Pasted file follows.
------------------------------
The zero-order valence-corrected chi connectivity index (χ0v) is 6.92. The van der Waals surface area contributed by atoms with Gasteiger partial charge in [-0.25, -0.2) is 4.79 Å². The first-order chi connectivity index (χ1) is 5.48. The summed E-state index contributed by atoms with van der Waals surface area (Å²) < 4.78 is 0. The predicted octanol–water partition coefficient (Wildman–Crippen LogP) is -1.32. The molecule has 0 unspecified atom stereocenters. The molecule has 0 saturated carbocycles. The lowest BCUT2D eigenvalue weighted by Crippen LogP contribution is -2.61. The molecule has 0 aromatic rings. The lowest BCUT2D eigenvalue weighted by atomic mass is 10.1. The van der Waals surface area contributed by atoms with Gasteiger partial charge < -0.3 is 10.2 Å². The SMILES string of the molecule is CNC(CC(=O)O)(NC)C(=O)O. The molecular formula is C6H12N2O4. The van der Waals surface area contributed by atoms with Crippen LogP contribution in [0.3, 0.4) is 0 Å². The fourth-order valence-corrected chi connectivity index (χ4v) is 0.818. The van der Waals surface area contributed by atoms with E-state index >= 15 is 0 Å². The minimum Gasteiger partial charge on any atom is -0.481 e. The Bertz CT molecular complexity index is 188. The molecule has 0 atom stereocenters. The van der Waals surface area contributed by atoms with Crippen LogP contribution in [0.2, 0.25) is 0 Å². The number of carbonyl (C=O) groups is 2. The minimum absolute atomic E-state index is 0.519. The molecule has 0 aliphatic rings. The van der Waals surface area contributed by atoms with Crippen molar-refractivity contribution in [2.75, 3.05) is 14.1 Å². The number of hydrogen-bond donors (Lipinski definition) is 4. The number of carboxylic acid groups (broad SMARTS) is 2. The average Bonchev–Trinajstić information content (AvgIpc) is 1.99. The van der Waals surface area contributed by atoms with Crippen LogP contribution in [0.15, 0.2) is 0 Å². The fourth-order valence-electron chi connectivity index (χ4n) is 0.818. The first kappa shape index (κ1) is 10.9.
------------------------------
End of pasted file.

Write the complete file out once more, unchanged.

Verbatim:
The zero-order valence-corrected chi connectivity index (χ0v) is 6.92. The van der Waals surface area contributed by atoms with Gasteiger partial charge in [-0.25, -0.2) is 4.79 Å². The first-order chi connectivity index (χ1) is 5.48. The summed E-state index contributed by atoms with van der Waals surface area (Å²) < 4.78 is 0. The predicted octanol–water partition coefficient (Wildman–Crippen LogP) is -1.32. The molecule has 0 unspecified atom stereocenters. The molecule has 0 saturated carbocycles. The lowest BCUT2D eigenvalue weighted by Crippen LogP contribution is -2.61. The molecule has 0 aromatic rings. The lowest BCUT2D eigenvalue weighted by atomic mass is 10.1. The van der Waals surface area contributed by atoms with Gasteiger partial charge < -0.3 is 10.2 Å². The SMILES string of the molecule is CNC(CC(=O)O)(NC)C(=O)O. The molecular formula is C6H12N2O4. The van der Waals surface area contributed by atoms with Crippen LogP contribution in [0.3, 0.4) is 0 Å². The fourth-order valence-corrected chi connectivity index (χ4v) is 0.818. The van der Waals surface area contributed by atoms with E-state index >= 15 is 0 Å². The minimum Gasteiger partial charge on any atom is -0.481 e. The Bertz CT molecular complexity index is 188. The molecule has 0 atom stereocenters. The van der Waals surface area contributed by atoms with Crippen LogP contribution in [0.2, 0.25) is 0 Å². The number of carbonyl (C=O) groups is 2. The minimum absolute atomic E-state index is 0.519. The molecule has 0 aliphatic rings. The van der Waals surface area contributed by atoms with Crippen molar-refractivity contribution in [2.75, 3.05) is 14.1 Å². The number of hydrogen-bond donors (Lipinski definition) is 4. The number of carboxylic acid groups (broad SMARTS) is 2. The average Bonchev–Trinajstić information content (AvgIpc) is 1.99. The van der Waals surface area contributed by atoms with Crippen LogP contribution in [0.15, 0.2) is 0 Å². The fourth-order valence-electron chi connectivity index (χ4n) is 0.818. The first kappa shape index (κ1) is 10.9.